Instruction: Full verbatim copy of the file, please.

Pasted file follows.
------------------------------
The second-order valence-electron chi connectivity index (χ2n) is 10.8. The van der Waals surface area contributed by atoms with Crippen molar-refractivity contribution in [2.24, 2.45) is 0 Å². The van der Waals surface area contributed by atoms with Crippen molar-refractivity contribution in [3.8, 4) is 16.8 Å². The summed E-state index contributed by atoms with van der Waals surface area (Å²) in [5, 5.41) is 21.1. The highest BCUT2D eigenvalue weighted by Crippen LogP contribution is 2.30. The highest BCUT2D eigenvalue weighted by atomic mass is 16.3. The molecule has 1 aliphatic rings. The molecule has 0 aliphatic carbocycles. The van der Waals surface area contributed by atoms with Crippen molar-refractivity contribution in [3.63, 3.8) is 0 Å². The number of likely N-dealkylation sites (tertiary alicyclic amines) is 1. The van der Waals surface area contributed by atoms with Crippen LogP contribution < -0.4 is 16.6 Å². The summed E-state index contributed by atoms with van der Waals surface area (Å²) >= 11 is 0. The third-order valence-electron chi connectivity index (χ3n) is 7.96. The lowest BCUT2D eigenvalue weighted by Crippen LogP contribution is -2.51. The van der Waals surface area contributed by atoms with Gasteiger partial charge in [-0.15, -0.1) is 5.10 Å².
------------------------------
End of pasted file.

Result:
The second-order valence-electron chi connectivity index (χ2n) is 10.8. The van der Waals surface area contributed by atoms with Crippen molar-refractivity contribution in [2.24, 2.45) is 0 Å². The van der Waals surface area contributed by atoms with Crippen molar-refractivity contribution in [3.8, 4) is 16.8 Å². The summed E-state index contributed by atoms with van der Waals surface area (Å²) in [5, 5.41) is 21.1. The highest BCUT2D eigenvalue weighted by Crippen LogP contribution is 2.30. The highest BCUT2D eigenvalue weighted by atomic mass is 16.3. The molecule has 1 aliphatic rings. The molecule has 0 aliphatic carbocycles. The van der Waals surface area contributed by atoms with Crippen molar-refractivity contribution in [3.63, 3.8) is 0 Å². The number of likely N-dealkylation sites (tertiary alicyclic amines) is 1. The van der Waals surface area contributed by atoms with Crippen LogP contribution < -0.4 is 16.6 Å². The summed E-state index contributed by atoms with van der Waals surface area (Å²) >= 11 is 0. The third-order valence-electron chi connectivity index (χ3n) is 7.96. The lowest BCUT2D eigenvalue weighted by Crippen LogP contribution is -2.51. The van der Waals surface area contributed by atoms with Gasteiger partial charge in [-0.15, -0.1) is 5.10 Å².